American documentary filmmaker Judith Ehrlich spoke on the topic "Documentary Film as a lens on the state of war". She has focused her career on films that explore questions of war and conscience. Does historical documentary film offer a useful perspective on the perennial state of war in the world?
The lecture was punctuated by film clips and aimed to uncover the narrative of war making and war resistance through Ehrlich’s films and others that focus on the question of war and its impact on individual warriors and resisters and their governments. Does the reality and/or the threat of war make transparency and truth in government impossible? What can film tell us about why we fight? And why is it so difficult to question the morality of war? Can our understanding of the inevitability of war be altered by the images of documentary film? Indeed, can the legitimate role of historical documentary film move beyond entertainment and education and inspire some to activism?
Ehrlich’s film, “The Most Dangerous Man in America, Daniel Ellsberg and the Pentagon Papers” was nominated for the 2009 Academy Award and has won eight International film festival awards. It will screen at the Sydney Film Festival on 10 and 14 June and begins a theatrical run on 20 June at the Chauvel Cinema. Her previous film for U.S. Public television, “The Good War and Those who refused to Fight it” the story of conscientious objectors to WWII won both major American film history awards.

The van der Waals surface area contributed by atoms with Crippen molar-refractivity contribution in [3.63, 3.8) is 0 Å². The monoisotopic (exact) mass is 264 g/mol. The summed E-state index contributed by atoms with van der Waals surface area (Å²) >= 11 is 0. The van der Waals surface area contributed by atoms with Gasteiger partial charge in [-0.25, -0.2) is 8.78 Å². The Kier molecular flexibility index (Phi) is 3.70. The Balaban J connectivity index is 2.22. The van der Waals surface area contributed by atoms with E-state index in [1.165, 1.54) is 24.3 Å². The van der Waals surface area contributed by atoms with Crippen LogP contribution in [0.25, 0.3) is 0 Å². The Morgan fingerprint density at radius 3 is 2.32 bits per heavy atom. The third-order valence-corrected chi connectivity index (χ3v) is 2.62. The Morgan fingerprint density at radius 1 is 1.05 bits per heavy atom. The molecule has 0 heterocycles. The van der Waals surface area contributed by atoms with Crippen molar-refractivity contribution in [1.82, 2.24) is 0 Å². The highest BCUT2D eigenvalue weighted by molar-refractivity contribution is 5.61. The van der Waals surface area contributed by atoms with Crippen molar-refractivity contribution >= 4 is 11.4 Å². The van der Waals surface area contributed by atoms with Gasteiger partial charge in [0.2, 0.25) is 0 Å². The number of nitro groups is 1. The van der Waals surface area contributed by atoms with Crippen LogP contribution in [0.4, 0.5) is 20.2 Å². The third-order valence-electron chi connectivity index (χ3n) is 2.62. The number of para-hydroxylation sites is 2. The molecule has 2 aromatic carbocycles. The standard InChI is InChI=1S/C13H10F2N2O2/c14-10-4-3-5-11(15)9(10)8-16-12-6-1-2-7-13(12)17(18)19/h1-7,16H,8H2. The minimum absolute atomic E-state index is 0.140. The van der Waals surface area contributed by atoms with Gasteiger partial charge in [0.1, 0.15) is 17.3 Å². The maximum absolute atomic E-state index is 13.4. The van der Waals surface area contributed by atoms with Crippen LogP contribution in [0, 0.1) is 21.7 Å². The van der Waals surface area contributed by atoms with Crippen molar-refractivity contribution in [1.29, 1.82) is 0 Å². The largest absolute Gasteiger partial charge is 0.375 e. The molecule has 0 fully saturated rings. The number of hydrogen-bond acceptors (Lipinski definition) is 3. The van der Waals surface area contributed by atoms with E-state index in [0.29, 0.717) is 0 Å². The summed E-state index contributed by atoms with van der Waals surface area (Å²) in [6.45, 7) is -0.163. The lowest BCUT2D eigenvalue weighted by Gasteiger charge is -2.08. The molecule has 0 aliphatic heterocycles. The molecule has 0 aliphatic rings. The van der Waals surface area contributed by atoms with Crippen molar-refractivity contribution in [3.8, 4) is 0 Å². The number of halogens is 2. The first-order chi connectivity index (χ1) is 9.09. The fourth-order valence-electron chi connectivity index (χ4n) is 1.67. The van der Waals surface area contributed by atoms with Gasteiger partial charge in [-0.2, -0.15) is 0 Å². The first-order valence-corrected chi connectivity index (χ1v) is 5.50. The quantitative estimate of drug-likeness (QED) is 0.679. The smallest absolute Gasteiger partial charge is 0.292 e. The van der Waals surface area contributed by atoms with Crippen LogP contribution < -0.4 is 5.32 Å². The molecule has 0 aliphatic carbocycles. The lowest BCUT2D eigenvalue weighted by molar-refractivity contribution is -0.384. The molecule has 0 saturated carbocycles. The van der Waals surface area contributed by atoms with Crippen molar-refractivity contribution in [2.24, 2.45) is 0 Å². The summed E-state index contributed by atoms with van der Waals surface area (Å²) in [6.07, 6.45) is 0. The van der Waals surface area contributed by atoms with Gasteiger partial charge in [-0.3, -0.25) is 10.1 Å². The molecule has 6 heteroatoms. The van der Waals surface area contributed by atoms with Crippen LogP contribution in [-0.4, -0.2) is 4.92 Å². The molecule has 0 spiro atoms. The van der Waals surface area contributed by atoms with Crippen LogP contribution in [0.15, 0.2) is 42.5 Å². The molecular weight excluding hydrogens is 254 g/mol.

Ian McPherson, who died in 1980, helped found the Sydney Film Festival in 1954 and served on the Festival Board until 1977. Previous McPherson lectures have been given by John Gillett, Lindsay Anderson, Joseph Skrzynski, Ulrich Gregor, Susan Dermody, Moya Wood, Peter Watkins, Kim Williams, Peter Sainsbury, George Miller, Dennis O'Rourke, Donald Richie, David Robinson, John Flaus, Liz Jacka, David Stratton, Ian David, Professor Marcia Langton, David Marr, Professor Tom O'Regan, Bob Connolly, Nik Powell, Dr. David McKnight, Brian Rosen, Bird Runningwater, John Hartley, Deepak Nayar and Peter Carlton. The 2010 lecture was the 30th in the series.